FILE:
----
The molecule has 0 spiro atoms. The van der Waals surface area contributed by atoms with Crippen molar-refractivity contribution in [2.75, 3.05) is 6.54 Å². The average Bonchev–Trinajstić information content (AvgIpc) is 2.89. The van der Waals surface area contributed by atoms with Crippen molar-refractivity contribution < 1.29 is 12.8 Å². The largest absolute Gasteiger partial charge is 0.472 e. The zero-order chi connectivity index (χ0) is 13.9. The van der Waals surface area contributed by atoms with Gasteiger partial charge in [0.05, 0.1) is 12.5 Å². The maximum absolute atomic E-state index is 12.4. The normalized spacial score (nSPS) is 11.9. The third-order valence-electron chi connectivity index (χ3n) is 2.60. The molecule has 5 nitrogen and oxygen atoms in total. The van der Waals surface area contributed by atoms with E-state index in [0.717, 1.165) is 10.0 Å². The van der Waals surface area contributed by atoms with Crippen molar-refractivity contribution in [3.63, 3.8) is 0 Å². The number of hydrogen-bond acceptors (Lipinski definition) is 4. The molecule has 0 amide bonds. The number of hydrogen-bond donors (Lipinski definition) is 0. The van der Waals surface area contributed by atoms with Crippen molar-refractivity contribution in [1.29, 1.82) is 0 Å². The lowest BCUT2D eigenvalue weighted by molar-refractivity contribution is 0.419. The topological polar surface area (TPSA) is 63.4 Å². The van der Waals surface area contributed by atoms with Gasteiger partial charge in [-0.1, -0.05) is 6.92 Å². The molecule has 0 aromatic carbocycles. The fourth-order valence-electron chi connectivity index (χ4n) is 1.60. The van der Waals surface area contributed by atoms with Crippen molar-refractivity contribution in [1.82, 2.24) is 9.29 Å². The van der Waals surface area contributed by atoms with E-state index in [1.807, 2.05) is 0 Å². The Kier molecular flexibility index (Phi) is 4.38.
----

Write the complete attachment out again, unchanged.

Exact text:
The molecule has 0 spiro atoms. The van der Waals surface area contributed by atoms with Crippen molar-refractivity contribution in [2.75, 3.05) is 6.54 Å². The average Bonchev–Trinajstić information content (AvgIpc) is 2.89. The van der Waals surface area contributed by atoms with Crippen molar-refractivity contribution < 1.29 is 12.8 Å². The largest absolute Gasteiger partial charge is 0.472 e. The zero-order chi connectivity index (χ0) is 13.9. The van der Waals surface area contributed by atoms with Gasteiger partial charge in [0.05, 0.1) is 12.5 Å². The maximum absolute atomic E-state index is 12.4. The normalized spacial score (nSPS) is 11.9. The third-order valence-electron chi connectivity index (χ3n) is 2.60. The molecule has 5 nitrogen and oxygen atoms in total. The van der Waals surface area contributed by atoms with E-state index in [0.717, 1.165) is 10.0 Å². The van der Waals surface area contributed by atoms with Crippen molar-refractivity contribution in [3.63, 3.8) is 0 Å². The number of hydrogen-bond acceptors (Lipinski definition) is 4. The molecule has 0 amide bonds. The number of hydrogen-bond donors (Lipinski definition) is 0. The van der Waals surface area contributed by atoms with Crippen molar-refractivity contribution in [1.29, 1.82) is 0 Å². The lowest BCUT2D eigenvalue weighted by molar-refractivity contribution is 0.419. The topological polar surface area (TPSA) is 63.4 Å². The van der Waals surface area contributed by atoms with Gasteiger partial charge in [-0.1, -0.05) is 6.92 Å². The molecule has 0 aromatic carbocycles. The fourth-order valence-electron chi connectivity index (χ4n) is 1.60. The van der Waals surface area contributed by atoms with Crippen molar-refractivity contribution in [1.82, 2.24) is 9.29 Å². The van der Waals surface area contributed by atoms with E-state index in [1.807, 2.05) is 0 Å². The Kier molecular flexibility index (Phi) is 4.38.